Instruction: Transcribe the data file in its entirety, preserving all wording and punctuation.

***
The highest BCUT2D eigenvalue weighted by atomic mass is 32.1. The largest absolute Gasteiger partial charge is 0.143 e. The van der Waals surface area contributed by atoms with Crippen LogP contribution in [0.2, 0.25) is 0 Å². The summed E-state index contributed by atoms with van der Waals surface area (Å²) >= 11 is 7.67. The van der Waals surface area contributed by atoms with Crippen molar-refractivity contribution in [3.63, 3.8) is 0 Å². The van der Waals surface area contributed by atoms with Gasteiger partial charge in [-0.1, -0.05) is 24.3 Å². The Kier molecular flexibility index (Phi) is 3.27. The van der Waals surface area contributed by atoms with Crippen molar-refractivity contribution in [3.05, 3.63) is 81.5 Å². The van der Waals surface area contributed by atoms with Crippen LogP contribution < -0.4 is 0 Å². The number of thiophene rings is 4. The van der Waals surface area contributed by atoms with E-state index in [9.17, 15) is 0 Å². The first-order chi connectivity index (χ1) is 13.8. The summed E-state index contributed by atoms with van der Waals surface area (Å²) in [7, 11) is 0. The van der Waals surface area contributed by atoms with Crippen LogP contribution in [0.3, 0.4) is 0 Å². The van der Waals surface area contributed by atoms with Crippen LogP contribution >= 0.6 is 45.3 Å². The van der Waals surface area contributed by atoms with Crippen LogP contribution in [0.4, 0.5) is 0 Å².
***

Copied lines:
The highest BCUT2D eigenvalue weighted by atomic mass is 32.1. The largest absolute Gasteiger partial charge is 0.143 e. The van der Waals surface area contributed by atoms with Crippen LogP contribution in [0.2, 0.25) is 0 Å². The summed E-state index contributed by atoms with van der Waals surface area (Å²) >= 11 is 7.67. The van der Waals surface area contributed by atoms with Crippen molar-refractivity contribution in [3.63, 3.8) is 0 Å². The van der Waals surface area contributed by atoms with Gasteiger partial charge in [-0.1, -0.05) is 24.3 Å². The Kier molecular flexibility index (Phi) is 3.27. The van der Waals surface area contributed by atoms with Crippen molar-refractivity contribution in [3.05, 3.63) is 81.5 Å². The van der Waals surface area contributed by atoms with Crippen LogP contribution < -0.4 is 0 Å². The number of thiophene rings is 4. The van der Waals surface area contributed by atoms with E-state index in [9.17, 15) is 0 Å². The first-order chi connectivity index (χ1) is 13.8. The summed E-state index contributed by atoms with van der Waals surface area (Å²) in [7, 11) is 0. The van der Waals surface area contributed by atoms with Crippen LogP contribution in [0.3, 0.4) is 0 Å². The van der Waals surface area contributed by atoms with Crippen LogP contribution >= 0.6 is 45.3 Å². The van der Waals surface area contributed by atoms with Crippen LogP contribution in [0.4, 0.5) is 0 Å².